Is pest management performed on a specific schedule?

Pest management will always need to use a specific schedule for its practices. However, this does not mean the application of pesticides on a specific schedule! Scouting is a vital component in IPM. Monitoring for pests is done regularly so pests can be identified before they exceed tolerable levels. Once discovered, more frequent monitoring may be required to determine if and when action is necessary to keep the pest below tolerable levels. Regular, frequent monitoring allows cultural, physical and mechanical controls a better opportunity to keep the pest below tolerable levels. Each situation will determine the frequency of monitoring. Specific pesticides should never be applied on a specific schedule, with one exception, application of horticultural oil (organically acceptable) to dormant plants that have a history of pest problems. Even the application of these sprays should be altered as necessary to accommodate the weather and climate, which can vary from year to year. To maintain landscape plants resistance to pests, LRC utilizes the application of an organic, liquid fertilizer to the leaves of landscape plants. This is usually done monthly to ensure plants do not undergo nutrient stress, which if left untreated, could increase a plants pest susceptibility. In the traditional sense of pest management, this might not be considered a pest control procedure (not the application of a pesticide), however, LRC believes regular foliar feeding is critical in maintaining a plants health and natural resistance to pest attack. Healthy plants are better able to resist pest attract than stressed plants.

 

How are pest problems identified?

Pests are identified through monitoring.

What practices do you use to prevent and/or control pests?

Maintaining healthy plants is the key to preventing pest problems. That begins with the creation of a fertile soil with an abundance and diverse beneficial organisms. Proper plant selection is vital. Maintenance practices are performed to minimize plant stress which maximizes pest resistance. Frequent monitoring identifies potential problems before they result in a serious pest problem. This allows softer control procedures to be implemented with a better chance of success.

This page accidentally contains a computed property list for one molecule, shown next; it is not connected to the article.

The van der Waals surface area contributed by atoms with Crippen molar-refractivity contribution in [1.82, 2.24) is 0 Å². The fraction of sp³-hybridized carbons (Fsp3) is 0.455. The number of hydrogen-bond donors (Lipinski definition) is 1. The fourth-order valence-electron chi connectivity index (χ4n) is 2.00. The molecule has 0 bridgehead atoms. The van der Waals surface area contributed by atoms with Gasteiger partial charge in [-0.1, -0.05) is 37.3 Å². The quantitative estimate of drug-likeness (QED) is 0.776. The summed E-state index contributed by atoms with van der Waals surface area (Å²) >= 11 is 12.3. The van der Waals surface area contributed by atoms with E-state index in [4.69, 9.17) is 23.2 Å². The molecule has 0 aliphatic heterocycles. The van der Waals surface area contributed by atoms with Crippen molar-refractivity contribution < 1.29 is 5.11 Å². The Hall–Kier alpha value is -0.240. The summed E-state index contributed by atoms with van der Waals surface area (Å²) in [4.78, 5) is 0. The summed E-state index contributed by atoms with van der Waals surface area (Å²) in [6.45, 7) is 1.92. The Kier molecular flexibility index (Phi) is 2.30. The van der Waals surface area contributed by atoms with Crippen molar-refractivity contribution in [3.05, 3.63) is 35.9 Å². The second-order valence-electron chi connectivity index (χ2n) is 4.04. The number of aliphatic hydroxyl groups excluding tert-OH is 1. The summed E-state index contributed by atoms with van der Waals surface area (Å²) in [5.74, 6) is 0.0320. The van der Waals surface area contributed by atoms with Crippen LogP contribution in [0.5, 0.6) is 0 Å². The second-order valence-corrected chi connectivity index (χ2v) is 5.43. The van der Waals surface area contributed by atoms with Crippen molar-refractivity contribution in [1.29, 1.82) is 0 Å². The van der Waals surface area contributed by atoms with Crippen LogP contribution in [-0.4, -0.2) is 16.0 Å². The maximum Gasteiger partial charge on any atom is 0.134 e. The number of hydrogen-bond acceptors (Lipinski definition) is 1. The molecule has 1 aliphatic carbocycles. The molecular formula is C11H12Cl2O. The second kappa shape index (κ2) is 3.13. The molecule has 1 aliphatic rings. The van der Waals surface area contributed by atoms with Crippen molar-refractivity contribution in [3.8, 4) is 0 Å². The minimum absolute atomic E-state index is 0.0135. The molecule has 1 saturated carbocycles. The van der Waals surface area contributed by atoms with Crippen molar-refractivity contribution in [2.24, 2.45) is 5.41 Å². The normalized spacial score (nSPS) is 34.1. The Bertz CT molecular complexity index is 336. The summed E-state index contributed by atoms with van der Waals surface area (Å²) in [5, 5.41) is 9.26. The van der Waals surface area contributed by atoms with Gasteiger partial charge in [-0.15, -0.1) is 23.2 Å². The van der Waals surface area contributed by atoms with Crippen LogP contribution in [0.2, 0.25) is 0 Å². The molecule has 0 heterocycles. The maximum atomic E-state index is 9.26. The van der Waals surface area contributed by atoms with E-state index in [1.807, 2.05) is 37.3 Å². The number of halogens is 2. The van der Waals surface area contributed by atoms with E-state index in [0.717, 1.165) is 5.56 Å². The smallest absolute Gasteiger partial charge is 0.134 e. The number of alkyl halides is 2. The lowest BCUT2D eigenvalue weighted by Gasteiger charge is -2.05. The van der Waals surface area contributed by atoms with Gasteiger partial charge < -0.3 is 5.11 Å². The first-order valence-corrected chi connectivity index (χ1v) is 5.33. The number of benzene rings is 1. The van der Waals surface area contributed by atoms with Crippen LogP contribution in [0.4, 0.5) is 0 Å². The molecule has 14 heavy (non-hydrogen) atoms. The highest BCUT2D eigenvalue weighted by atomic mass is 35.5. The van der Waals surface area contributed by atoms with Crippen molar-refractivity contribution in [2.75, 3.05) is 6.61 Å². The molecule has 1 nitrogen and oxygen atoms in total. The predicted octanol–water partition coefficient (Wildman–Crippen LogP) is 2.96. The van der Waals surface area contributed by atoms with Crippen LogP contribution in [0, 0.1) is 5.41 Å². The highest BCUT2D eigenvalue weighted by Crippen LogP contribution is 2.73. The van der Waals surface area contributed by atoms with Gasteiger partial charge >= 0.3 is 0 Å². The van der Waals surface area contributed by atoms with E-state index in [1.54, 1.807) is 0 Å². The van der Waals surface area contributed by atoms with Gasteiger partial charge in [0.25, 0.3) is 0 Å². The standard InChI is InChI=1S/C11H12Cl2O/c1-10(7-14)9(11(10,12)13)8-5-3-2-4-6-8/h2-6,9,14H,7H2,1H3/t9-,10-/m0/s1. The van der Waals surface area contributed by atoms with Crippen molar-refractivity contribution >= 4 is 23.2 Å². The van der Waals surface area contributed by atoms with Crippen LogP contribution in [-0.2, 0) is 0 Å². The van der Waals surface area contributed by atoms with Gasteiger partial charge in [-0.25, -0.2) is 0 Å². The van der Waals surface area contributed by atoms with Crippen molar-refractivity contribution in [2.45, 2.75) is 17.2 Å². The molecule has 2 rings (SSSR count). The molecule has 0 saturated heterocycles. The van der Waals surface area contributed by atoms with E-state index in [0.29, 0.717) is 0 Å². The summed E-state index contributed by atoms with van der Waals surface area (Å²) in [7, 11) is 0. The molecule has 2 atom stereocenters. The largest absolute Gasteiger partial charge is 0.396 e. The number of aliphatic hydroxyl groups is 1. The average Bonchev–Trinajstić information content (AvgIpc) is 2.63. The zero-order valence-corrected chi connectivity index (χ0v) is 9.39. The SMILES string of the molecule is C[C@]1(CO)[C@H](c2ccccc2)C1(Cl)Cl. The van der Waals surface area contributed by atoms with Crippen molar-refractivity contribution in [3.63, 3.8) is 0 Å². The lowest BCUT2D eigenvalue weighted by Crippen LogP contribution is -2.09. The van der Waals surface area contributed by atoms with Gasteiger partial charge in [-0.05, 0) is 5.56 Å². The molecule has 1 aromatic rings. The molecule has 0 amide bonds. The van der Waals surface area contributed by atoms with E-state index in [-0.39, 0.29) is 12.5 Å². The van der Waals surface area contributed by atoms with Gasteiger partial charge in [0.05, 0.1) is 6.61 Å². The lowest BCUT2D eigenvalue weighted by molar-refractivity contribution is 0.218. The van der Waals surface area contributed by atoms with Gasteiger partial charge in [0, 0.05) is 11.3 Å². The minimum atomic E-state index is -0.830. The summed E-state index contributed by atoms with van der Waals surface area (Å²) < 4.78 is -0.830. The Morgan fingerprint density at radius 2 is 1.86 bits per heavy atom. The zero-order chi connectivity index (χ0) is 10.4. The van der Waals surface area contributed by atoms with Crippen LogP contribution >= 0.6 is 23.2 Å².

Do you use biological controls?

Living Resources Company utilizes a variety of biological control which include ladybugs, encarcia wasps, beneficial nematodes, bacillus organisms (e.g., Bt, Bti), and lacewings. LRC also installs plants that attract beneficial insects to the landscape.

 

Do you use borates?

Borates may be a viable least toxic pest control product when other forms of pest control have failed.

Do you use synthetic chemicals?

The only synthetic chemical that Living Resources utilizes is horticultural oil, which is considered organically acceptable. Horticultural oil, Bacillus thuringiensis (Bt), neem, insecticidal soap, pyrethrum, diatomaceous earth, boric acid, sulfur (when absolutely necessary), Bt israelensis (for mosquitoes), garlic barrier.
   

What are the top 10 pesticides you use/sell/recommend?
   

If pesticides are used, how much are used per year of each?

All the pest control products used below are considered organically acceptable. Horticultural oil - approximately 90 ounces mostly on dormant plants; insecticidal soap - approximately 24 ounces; sulfur - 16 ounces (dormant season only); neem - 13 ounces (a botanical pesticide); Bacillus thuringiensis - 15 ounces.

 

Does your company perform habitat modification?

Yes. Plants that are not suited to particular situations making them susceptible to pest attack are replaced with plants that are adapted to the growing conditions of the site.

 

Do you use any physical or mechanical controls?

Yes, flame, long handled and hand weeding tools, as well as frequent forceful blasts of water physically remove pests. Barriers are used to deny pests access to plants.

 

What type of fertilizers do you use/sell/recommend?

Living Resources Company utilizes only organic materials in combinations as recommended by a soil analysis. Ingredients may include, feather meal, blood meal, cottonseed meal(organic), rock phosphate, granite dust, humate products (e.g., menefee humate), gypsum, kelp meal, oyster shell lime, ground limestone, sulfate of potash (mined), composted chicken manure, fish meal, soil sulfur, alfalfa meal, and iron sulfate. Our foliar fertilizers are made from liquefied kelp, water soluble fish fertilizers and manure/herb teas.

 

What do you usually use/sell/recommend for addressing:

termites Not applicable.

cockroaches Not applicable

fleas Beneficial nematodes and regular vacuuming.

carpenter ants Not applicable.

fire ants Not applicable.

ants (indoor) Not applicable.

crabgrass Mow high to shade out weed seeds. Cultural practices to encourage a dense turf stand (irrigation, fertilization, core aeration, overseeding). Corn gluten meal, physical removal and tolerance are also options.

dandelions Mow high to shade out weed seeds as well as physical removal.

How do you evaluate effectiveness of your pest management

Monitoring and record keeping allows LRC to regularly evaluate our pest management allowing for improvements in all aspects of our maintenance program. Customer satisfaction and feed back also plays a role in evaluating our programs.

 

References

Did Not Respond (DNR)